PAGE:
TORONTO (CP) -- Chrysler's restructuring under U.S. bankruptcy protection is good news for its parts suppliers in the long run, but layoffs, plant shutdowns and consolidation will be the norm until the industry stabilizes, suppliers say.
Rob Wildeboer, executive chairman of Canadian parts supplier Martinrea International Inc., said his company will be forced to temporarily lay off workers while Chrysler ceases production during its restructuring. Chrysler is one of Martinrea's top four customers.
"Any time you have a shutdown, what it means is you have to adjust your plant capacity on a quick basis," Wildeboer said in an interview Friday.
"What's going to have to happen is that those plants that have significant Chrysler work will adjust the workforce for that timeframe."
Chrysler LLC said Thursday it will shut down all of its U.S. plants for 30 to 60 days while it completes a technology-sharing alliance with Fiat -- a cornerstone of its restructuring plan.
And while Chrysler Canada is not involved in the bankruptcy filing and its plants will not officially be shut down, many of its parts suppliers have ceased production along with its U.S. plants, forcing Canadian plants to close as well.
Canadian Auto Workers president Ken Lewenza said Thursday that Chrysler's Canadian plants will continue to operate until they run out of parts, but he expects that to happen "almost immediately."
Martinrea has 10 Canadian plants, all in southern Ontario, and employs 4,400 people worldwide. It is one of many Canadian auto parts suppliers that will be affected by Chrysler's restructuring, including Magna International Inc. and Linamar Corp.
Wildeboer said the company will also be adjusting to General Motor's announcement that it will shut down 13 of its U.S. plants for nine weeks in the summer as part of its own restructuring process.
"I would imagine that the second quarter, which is the April to June timeframe, is a period of adjustment for a lot of suppliers, and we'll do that on a plant-by-plant basis, a region-by-region basis," he said.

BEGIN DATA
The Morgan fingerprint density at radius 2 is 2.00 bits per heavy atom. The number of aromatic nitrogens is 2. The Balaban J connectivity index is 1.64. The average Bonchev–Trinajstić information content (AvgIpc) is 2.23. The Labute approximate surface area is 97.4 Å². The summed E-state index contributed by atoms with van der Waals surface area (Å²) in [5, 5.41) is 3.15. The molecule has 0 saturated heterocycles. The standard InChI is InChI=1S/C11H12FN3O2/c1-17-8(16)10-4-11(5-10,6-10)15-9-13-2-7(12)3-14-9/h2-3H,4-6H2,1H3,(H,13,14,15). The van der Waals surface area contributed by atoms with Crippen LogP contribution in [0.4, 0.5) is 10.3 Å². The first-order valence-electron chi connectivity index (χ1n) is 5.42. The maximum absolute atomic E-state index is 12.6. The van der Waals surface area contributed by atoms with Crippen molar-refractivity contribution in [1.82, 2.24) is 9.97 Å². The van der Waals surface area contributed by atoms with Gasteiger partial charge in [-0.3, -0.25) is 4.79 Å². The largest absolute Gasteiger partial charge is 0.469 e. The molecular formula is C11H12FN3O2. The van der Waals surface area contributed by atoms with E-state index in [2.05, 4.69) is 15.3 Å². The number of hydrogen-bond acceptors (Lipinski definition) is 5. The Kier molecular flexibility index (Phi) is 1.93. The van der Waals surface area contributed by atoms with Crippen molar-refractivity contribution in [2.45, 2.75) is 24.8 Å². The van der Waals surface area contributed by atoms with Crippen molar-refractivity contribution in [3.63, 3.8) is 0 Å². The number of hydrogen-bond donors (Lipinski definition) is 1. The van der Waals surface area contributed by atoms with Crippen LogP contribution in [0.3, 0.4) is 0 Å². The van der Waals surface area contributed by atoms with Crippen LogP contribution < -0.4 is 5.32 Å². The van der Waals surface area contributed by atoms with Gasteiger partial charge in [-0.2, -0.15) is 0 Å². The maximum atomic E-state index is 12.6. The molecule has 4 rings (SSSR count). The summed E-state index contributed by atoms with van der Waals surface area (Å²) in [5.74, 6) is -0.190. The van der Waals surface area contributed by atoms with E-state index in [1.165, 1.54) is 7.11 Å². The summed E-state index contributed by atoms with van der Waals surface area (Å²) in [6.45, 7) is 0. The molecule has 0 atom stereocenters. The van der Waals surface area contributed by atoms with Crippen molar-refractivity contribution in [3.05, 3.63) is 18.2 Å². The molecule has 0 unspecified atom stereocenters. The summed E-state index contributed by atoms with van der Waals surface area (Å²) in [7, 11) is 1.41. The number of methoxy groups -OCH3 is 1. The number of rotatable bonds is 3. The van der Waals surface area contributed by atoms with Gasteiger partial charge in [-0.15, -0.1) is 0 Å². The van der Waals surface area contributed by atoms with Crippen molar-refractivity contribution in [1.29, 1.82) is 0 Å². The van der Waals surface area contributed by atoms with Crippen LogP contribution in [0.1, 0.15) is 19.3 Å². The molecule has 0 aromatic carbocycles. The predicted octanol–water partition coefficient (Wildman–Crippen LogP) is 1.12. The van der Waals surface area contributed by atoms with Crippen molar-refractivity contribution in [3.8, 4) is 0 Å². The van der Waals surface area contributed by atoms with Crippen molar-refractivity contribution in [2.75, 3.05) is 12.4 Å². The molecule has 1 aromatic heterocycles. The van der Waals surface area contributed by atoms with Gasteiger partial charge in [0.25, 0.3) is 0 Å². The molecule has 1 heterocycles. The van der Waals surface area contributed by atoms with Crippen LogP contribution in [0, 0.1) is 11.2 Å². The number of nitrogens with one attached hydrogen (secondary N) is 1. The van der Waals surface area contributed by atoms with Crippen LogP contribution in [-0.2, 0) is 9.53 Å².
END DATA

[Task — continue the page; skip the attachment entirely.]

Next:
Bill Pochiluk, president of industry adviser AutomotiveCompass, said the unexpected shutdowns announced by both Chrysler and GM are making what was already an extraordinarily difficult period for suppliers "catastrophic."
"If we're talking about almost a universal shutdown of Chrysler for 30 to 60 days, that has enormous bad cash flow implications for suppliers, and we suspect that suppliers particularly dependent on Chrysler will have some trouble financing their operations in the near term and some will be inclined to basically call it a day," he said.
The number of jobs lost at Chrysler and General Motors will pale in comparison to the fallout as the parts industry consolidates.
Gerry Fedchun, president of the Automotive Parts Manufacturers' Association, said it's impossible to guess how many jobs will be lost in the Canadian supplier industry, but it's widely estimated that every one job lost in an assembly plant leads to a total of seven jobs lost in the economy as a whole.
"It is this huge spider web," Fedchun said, adding that there's no doubt some Canadian auto parts companies will go out of business as Chrysler and GM restructure.
"There's just so little cash now in the system that some people are not going to make it," he said. "I can't tell you which ones, I just know it has to happen because things are so bad."
Export Development Canada said last month it will provide $700 million in receivables guarantees to insure parts manufacturers against non-payment from troubled automakers.
But Fedchun said that won't be enough to help suppliers when the automakers simply aren't making cars, and called on the government to provide direct financial assistance to the industry.
The auto parts industry employs approximately 79,000 Canadians and is largely based in southern Ontario.